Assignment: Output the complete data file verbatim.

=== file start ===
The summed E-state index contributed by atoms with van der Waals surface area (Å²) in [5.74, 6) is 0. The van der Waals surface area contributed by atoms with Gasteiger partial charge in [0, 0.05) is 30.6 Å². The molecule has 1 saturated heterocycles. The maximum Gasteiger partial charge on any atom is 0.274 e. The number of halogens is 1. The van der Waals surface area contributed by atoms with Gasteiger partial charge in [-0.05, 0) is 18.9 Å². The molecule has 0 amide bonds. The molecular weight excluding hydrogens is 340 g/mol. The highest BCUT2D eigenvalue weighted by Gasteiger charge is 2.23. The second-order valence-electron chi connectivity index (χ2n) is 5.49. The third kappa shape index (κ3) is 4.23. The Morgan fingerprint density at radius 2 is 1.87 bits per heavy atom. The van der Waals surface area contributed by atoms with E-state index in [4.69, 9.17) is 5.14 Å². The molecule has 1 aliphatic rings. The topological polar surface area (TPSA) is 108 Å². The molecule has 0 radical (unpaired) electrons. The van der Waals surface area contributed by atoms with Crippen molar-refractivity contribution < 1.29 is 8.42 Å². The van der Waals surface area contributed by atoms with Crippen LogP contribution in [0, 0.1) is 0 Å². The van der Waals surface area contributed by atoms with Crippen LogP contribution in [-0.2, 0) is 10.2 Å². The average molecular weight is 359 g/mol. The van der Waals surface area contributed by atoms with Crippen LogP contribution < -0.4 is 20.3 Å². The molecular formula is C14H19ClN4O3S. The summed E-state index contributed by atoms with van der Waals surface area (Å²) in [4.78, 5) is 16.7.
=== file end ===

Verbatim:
The summed E-state index contributed by atoms with van der Waals surface area (Å²) in [5.74, 6) is 0. The van der Waals surface area contributed by atoms with Gasteiger partial charge in [0, 0.05) is 30.6 Å². The molecule has 1 saturated heterocycles. The maximum Gasteiger partial charge on any atom is 0.274 e. The number of halogens is 1. The van der Waals surface area contributed by atoms with Gasteiger partial charge in [-0.05, 0) is 18.9 Å². The molecule has 0 amide bonds. The molecular weight excluding hydrogens is 340 g/mol. The highest BCUT2D eigenvalue weighted by Gasteiger charge is 2.23. The second-order valence-electron chi connectivity index (χ2n) is 5.49. The third kappa shape index (κ3) is 4.23. The Morgan fingerprint density at radius 2 is 1.87 bits per heavy atom. The van der Waals surface area contributed by atoms with E-state index in [4.69, 9.17) is 5.14 Å². The molecule has 1 aliphatic rings. The topological polar surface area (TPSA) is 108 Å². The molecule has 0 radical (unpaired) electrons. The van der Waals surface area contributed by atoms with Crippen molar-refractivity contribution < 1.29 is 8.42 Å². The van der Waals surface area contributed by atoms with Crippen LogP contribution in [0, 0.1) is 0 Å². The van der Waals surface area contributed by atoms with Crippen LogP contribution in [-0.2, 0) is 10.2 Å². The average molecular weight is 359 g/mol. The van der Waals surface area contributed by atoms with Crippen LogP contribution < -0.4 is 20.3 Å². The molecular formula is C14H19ClN4O3S. The summed E-state index contributed by atoms with van der Waals surface area (Å²) in [4.78, 5) is 16.7.